Lecture 15 - Modernity.docx

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History of Science
History of Science 2220
Dorotea Gucciardo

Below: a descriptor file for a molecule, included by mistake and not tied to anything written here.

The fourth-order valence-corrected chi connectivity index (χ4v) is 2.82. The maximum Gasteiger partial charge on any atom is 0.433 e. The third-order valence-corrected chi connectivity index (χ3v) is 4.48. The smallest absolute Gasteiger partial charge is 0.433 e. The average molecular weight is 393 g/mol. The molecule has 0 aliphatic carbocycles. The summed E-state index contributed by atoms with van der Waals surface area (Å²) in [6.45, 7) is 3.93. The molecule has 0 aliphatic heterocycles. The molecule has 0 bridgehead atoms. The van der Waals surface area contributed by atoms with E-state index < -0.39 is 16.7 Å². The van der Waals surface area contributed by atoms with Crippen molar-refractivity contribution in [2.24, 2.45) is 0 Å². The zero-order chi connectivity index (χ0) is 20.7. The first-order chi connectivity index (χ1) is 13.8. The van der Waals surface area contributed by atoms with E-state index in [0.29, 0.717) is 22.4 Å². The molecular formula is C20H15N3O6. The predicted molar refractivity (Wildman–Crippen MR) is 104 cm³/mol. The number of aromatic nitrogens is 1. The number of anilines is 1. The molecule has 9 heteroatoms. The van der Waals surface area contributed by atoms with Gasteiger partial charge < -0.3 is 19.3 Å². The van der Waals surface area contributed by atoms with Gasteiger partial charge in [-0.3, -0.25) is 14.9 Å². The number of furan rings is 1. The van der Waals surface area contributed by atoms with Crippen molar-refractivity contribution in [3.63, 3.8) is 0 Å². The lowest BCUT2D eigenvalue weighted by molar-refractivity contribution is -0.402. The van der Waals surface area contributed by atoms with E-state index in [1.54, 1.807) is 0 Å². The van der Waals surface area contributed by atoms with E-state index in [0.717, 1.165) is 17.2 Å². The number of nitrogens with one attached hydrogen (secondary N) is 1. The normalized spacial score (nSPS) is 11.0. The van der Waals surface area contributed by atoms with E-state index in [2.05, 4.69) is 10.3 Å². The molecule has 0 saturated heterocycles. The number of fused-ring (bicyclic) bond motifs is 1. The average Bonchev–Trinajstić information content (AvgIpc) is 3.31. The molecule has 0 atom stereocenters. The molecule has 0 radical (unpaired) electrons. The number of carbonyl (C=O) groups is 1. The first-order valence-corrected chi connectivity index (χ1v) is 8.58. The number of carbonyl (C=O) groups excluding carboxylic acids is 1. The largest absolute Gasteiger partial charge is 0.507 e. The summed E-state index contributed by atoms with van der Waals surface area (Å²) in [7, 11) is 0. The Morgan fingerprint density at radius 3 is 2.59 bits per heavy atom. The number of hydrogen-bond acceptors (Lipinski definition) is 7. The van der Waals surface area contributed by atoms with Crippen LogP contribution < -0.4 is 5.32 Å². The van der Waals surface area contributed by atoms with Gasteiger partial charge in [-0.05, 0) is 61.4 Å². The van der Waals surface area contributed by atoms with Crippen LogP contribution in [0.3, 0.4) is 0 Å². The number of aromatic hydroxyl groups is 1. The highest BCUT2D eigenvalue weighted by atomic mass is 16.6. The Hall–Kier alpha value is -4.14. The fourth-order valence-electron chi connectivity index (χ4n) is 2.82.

February 6, 2013 [ALTERNATIVE MEDICINE] Modernity  Can be defined by characteristics such as technologies, railroads, communications (telephones and telegraphs), etc.  Travel, communication, and many other things are now instantaneous – things that used to take days, weeks, or months. Political organizations, economies, social movements, free trade, and the arts are also elements of modernity.  Shift away from religion – people view their body scientifically instead of spiritually. Populations begin to take an interest in the life sciences (e.g. biology). During the modern (Victorian) period, people study how these different elements and life types are interrelated. People turn to technology and mechanisms to help explain and understand the inner workings of their human body.  Pluralistic nature characterized science at this time. It would not have been uncommon for patients to seek treatment from a variety of doctors. There are no regulatory processes, allowing for the flourishing of other forms of medicine and practise to take place. This begins to wane by the 1920’s. For most of the general public, there was no distinction between the educated medical man and the fakes. Their success rates of treatment was still quite low, so patients would go elsewhere. This is the focus for the lecture. Thomsonianism  Samuel Thomson (1769 to 1843)  First systematized alternative medicine, whereas previously, people would rely largely upon old wives tales or experiences.  An American born into a farming family, and became increasingly interested in botany and botanical medicine. Interested in the therapeutic skills of physicians. Two major events in his life leading to his investigations: o At the age of 19, he badly wounded his ankle with an axe. Originally contacted an orthodox doctor, which prescribed a treatment that caused his situation to worsen. The second treatment was amputation. He discovered that the comfrey root (research). o The second event was the death of his mother when he was 21. She developed a cough that regular physicians treated with mercury and opium. He subsequently got the same cough, but after witnessing his mother`s declining health, he declined the physicians prescriptions. Took a botanical root and once again regained health.  Through personal observation and practical trials, he found traditional remedies to several illnesses. He developed a reputation amongst his community to cure. He tests many different botanicals and comes up with an inventory of about 5 dozen different healing plants.  Thomsonian Theory of Disease o Devises a theory of disease, and finds that a majority of botanicals that he has highlighted perform an evacuative function on the body – removing the bad. Those that work the best are the spiciest, leading him to link heat to wellness. Determines that the body is energized by the power of heat. o For life to be sustained, an adequate supply of heat must be generated within the body. Burns inefficiently if it is fed too much or too little. Proper nutrition leads to health and effective performance of the body. Once cold takes over (from lack of nutrition), the February 6, 2013 [ALTERNATIVE MEDICINE] body will rot from the inside out – however, he never fully explained this theory. A clogged body would be flushed out by heat. o An important reaction for the body was to have a fever. This is in contrast to the orthodox medical community, who viewed fever as symptomatic for something worse.  System of Treatment o 6 Categories:  1,2,3: fought against cold via evacuation, cleansing, heat retention and purifying  4,5,6: restore digestion, strengthen stomach, and remove pain.  Could be argued that his greatest successes were actually in his marketing – he exploited sales of Calomel (used as treatment for cholera – a mercury solution leading to facial deformity, oral degeneration, hair loss, swollen tongue, etc.). Thomson argues that this is a kill-all rather than cure-all. He starts an advertising campaign, separating the world of medicine into two realms: Orthodox and Irregular/Alternative (like himself).  Argued that vegetables were safe as they were keeping with nature. This would’ve resonated with those more interested in the prevailing idea of life sciences. Mineral concoctions were not natural and led to further harm of the body. The orthodox community emerges with anti- Thomsonian and anti-vegetable campaigns. The reality was that vegetable treatments were so infused with their natural qualities that people associated them with soothing relief and healing.  Argues for a common sense approach to medicine and disease. Jacksonian Age  Specific to the United States.  Under Jackson, there is a flourishing of democratic ideals and principles. This is when the “American Dream” emerges – every commoner could achieve whatever they wanted to achieve.  This Jacksonian spirit promoted alternative medicines (like Thomsonian) in two ways: o Jacksonianism was anti-intellectual. There is a wave of criticism of the educated (lawyers, bankers, and especially doctors). o Economic freedom relating to the American dream. All citizens should have equal opportunity, and be able to rise as far as common sense will carry them. The medical profession was in violation of this spirit, because it advocated legislation and registration.  Dr. John Corr was an untrained physician (Thomsonian). He was arrested several times for “sending obscene matter to the mail,” and ended his life in an insane asylum.  Thomsonianism declined from the 1860’s-70’s.  Thomson’s patients begin dying. Thomson promoted steam therapy, which was made out to be terrible and deadly by orthodox practitioners. Thomson actually died from his own remedies in 1843, causing people to further question his own remedies. After this internal fighting between his followers began.  They can’t agree on what times of botanicals they should use, and lack cohesion. Further botanic movements also emerge.  One movement is known as the Eclectics. o They borrowed from all tools of medical practise, taking anything that experience showed them to be effective and safe. Used some Thomsonian botanical remedies, as February 6, 2013 [ALTERNATIVE MEDICINE] well as Native remedies, non-mineral remedies from Orthodox practices. They also rejected evacuative herbs – too draining on the body’s life force. Wooster Beach  Wooster graduated from medical school in 1825, and opened a school in NY city to educated students in the full range of botanical medicines in 1827. Gains popularity and became widely- sought after care. Homeopathy  Samuel Hahnemann 1755 – 1853.  While Thomson was an American, Samuel was German.  Started off his career as a medical translator, translating medical works into German. He once translated a text about the cinchona plant (the bark treats malaria). He had taken cinchona remedies, and found that the original texts’ description varied, and argued that the plant countered fever because of its tonic effect on